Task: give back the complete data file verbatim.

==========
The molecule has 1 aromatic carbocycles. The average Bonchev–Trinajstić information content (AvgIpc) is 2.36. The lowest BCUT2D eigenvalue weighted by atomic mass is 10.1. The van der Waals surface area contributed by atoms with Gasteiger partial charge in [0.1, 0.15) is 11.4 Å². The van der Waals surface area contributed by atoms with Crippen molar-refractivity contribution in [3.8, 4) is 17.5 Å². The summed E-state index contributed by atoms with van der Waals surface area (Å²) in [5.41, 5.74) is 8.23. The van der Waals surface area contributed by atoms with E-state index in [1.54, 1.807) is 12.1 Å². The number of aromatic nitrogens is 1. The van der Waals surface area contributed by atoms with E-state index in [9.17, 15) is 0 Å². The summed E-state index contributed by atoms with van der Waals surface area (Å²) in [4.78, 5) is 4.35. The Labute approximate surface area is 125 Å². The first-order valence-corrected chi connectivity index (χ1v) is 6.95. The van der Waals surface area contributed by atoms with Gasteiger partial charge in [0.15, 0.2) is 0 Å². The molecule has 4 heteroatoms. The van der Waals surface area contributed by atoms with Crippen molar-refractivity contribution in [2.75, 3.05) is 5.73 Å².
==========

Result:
The molecule has 1 aromatic carbocycles. The average Bonchev–Trinajstić information content (AvgIpc) is 2.36. The lowest BCUT2D eigenvalue weighted by atomic mass is 10.1. The van der Waals surface area contributed by atoms with Gasteiger partial charge in [0.1, 0.15) is 11.4 Å². The van der Waals surface area contributed by atoms with Crippen molar-refractivity contribution in [3.8, 4) is 17.5 Å². The summed E-state index contributed by atoms with van der Waals surface area (Å²) in [5.41, 5.74) is 8.23. The van der Waals surface area contributed by atoms with E-state index in [1.54, 1.807) is 12.1 Å². The number of aromatic nitrogens is 1. The van der Waals surface area contributed by atoms with E-state index in [9.17, 15) is 0 Å². The summed E-state index contributed by atoms with van der Waals surface area (Å²) in [4.78, 5) is 4.35. The Labute approximate surface area is 125 Å². The first-order valence-corrected chi connectivity index (χ1v) is 6.95. The van der Waals surface area contributed by atoms with Gasteiger partial charge in [0.15, 0.2) is 0 Å². The molecule has 4 heteroatoms. The van der Waals surface area contributed by atoms with Crippen molar-refractivity contribution in [2.75, 3.05) is 5.73 Å².